For the wedding of Crown Prince Ludwig in October 1820, the citizens of Munich were invited to attend the 16 day royal event. For years to come the celebrations were repeated and, later, the festival was prolonged and moved forward into mid September to take advantage of better weather.
Another theory is that back in the day without refrigeration, the purpose of the festival was to drink up the old stocks of beer to make room for the new brew that would be made with the fall harvest. Either way, Prince Ludwig had the right idea.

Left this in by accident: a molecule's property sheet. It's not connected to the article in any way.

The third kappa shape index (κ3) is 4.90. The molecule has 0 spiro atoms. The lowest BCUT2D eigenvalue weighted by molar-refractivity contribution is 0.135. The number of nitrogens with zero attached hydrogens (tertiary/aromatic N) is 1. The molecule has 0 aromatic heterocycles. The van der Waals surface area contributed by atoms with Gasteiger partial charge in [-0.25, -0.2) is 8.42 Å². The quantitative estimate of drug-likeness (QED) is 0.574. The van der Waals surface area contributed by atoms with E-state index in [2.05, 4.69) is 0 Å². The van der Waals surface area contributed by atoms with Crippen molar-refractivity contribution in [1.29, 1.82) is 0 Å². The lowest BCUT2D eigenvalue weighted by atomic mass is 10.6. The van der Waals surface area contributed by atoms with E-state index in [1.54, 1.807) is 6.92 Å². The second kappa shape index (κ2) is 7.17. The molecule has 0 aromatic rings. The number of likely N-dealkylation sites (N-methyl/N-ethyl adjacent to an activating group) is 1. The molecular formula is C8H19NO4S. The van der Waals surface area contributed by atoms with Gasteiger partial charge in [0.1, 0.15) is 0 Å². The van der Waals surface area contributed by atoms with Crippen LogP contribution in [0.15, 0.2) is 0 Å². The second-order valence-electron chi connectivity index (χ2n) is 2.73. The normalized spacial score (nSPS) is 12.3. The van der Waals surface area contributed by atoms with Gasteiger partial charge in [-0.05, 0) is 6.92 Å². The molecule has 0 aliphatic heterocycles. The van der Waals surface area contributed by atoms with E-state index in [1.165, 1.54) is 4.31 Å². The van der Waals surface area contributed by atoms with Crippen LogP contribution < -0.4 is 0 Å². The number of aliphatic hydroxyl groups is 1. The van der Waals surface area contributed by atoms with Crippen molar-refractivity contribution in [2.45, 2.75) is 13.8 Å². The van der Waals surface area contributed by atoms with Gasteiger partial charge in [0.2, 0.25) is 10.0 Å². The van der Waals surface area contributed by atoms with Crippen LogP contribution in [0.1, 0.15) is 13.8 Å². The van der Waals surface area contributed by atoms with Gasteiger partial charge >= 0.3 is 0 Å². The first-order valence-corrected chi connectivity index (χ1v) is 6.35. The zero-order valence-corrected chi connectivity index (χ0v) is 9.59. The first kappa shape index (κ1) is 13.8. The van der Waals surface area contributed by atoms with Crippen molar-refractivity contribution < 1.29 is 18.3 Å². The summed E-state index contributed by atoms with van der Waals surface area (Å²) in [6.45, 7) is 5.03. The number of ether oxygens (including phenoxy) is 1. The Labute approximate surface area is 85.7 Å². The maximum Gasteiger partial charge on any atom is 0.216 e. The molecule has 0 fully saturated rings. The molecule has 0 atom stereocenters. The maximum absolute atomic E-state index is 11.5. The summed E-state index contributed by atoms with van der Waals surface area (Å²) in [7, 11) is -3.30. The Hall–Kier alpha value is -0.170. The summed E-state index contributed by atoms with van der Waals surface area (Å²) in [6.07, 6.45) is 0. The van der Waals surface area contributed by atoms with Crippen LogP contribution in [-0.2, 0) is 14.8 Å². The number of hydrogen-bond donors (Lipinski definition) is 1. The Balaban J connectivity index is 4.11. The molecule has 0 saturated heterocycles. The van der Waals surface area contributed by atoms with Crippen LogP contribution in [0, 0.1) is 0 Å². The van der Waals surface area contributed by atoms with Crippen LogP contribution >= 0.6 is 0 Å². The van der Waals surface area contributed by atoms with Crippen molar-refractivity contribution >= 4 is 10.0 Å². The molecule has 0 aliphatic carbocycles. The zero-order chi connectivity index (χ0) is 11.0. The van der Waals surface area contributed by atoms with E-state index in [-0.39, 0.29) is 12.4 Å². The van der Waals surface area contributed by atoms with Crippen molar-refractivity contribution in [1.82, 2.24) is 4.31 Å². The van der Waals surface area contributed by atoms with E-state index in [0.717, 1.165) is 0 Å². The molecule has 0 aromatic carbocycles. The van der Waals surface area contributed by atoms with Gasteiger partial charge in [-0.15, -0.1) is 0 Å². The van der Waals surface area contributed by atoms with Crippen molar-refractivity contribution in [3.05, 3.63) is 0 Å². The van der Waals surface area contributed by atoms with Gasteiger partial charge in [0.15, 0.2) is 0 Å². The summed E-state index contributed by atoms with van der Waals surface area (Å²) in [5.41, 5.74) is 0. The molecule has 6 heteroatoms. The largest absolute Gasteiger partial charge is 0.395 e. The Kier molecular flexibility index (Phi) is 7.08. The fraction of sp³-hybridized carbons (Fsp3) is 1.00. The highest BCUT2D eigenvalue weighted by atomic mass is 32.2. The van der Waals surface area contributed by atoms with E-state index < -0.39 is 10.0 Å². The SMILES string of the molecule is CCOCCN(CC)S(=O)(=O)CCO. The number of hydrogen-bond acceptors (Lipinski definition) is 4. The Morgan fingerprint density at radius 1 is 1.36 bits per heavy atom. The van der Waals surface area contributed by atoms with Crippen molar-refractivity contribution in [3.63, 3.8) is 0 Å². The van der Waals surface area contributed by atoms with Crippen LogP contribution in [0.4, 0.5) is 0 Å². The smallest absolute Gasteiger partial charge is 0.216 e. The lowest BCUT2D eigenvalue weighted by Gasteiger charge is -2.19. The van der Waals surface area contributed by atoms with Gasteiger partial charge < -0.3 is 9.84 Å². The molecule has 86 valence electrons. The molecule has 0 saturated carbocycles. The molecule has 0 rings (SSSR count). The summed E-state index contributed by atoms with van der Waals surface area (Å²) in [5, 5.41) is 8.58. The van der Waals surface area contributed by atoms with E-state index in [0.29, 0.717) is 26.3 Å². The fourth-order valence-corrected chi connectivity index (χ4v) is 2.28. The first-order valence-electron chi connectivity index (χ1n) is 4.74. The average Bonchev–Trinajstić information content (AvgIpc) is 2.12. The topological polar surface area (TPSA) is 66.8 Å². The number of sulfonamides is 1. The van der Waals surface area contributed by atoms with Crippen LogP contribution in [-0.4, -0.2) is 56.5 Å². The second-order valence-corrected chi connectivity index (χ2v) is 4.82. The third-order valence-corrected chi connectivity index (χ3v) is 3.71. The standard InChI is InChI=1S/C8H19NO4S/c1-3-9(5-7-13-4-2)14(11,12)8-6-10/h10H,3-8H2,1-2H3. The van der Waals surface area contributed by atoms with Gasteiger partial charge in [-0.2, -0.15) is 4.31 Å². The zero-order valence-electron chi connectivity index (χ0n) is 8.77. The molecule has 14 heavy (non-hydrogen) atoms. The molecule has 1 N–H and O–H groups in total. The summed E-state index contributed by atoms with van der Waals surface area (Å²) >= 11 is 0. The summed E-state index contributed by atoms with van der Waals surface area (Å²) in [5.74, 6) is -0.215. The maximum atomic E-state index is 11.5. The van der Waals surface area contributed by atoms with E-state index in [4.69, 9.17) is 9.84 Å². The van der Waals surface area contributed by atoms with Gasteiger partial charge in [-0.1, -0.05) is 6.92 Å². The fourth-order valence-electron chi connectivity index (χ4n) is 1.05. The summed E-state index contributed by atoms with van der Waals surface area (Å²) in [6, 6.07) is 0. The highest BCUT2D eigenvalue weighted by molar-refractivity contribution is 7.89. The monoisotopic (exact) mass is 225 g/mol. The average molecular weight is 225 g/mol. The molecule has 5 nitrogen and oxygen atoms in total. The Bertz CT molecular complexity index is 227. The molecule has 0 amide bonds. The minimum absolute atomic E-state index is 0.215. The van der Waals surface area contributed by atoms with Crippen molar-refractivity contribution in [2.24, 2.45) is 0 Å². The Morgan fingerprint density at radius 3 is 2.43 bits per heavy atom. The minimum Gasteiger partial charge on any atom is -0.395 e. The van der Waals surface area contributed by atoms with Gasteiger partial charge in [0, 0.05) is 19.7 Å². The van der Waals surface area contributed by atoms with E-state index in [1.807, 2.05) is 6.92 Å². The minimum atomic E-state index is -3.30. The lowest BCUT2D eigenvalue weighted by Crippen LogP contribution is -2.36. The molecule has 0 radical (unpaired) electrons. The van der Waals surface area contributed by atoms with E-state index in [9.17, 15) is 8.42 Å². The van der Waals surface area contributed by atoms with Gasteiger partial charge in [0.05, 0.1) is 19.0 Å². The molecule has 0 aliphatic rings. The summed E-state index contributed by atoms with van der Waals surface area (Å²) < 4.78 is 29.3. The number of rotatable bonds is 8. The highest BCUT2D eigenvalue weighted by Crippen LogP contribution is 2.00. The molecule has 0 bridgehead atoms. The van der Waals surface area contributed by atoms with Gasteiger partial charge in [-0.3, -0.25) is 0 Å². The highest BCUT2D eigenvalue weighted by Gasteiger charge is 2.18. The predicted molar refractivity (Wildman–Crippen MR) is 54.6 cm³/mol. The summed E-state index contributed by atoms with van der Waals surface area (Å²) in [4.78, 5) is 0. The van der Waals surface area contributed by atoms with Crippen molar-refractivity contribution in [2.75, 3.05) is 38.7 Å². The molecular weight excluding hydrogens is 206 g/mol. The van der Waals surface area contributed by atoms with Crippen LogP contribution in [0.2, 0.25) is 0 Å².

Here’s another fun fact. In 1996 Frankenmuth, Michigan became the only city other than Munich to be an officially sanctioned Oktoberfest celebration.
Moooosic to your ears.
The celebration goes on not only at the Pavillion but throughout the entire town this September 20-23. Even cattle get to celebrate! Brett Bassett, restaurant manager of Sullivan’s Black Forest Brew Haus says that after brewing each batch of beer, the spent grain is given to a local cattle farmer. Maybe that’s Sullivan’s wink to “green” beer.
So whether you enjoy the wiener dog races, riding on the electric riverboat, enormous pretzels, bier drinking or dancing to oompah bands – everyone can get into the spirit of things, even the local cattle.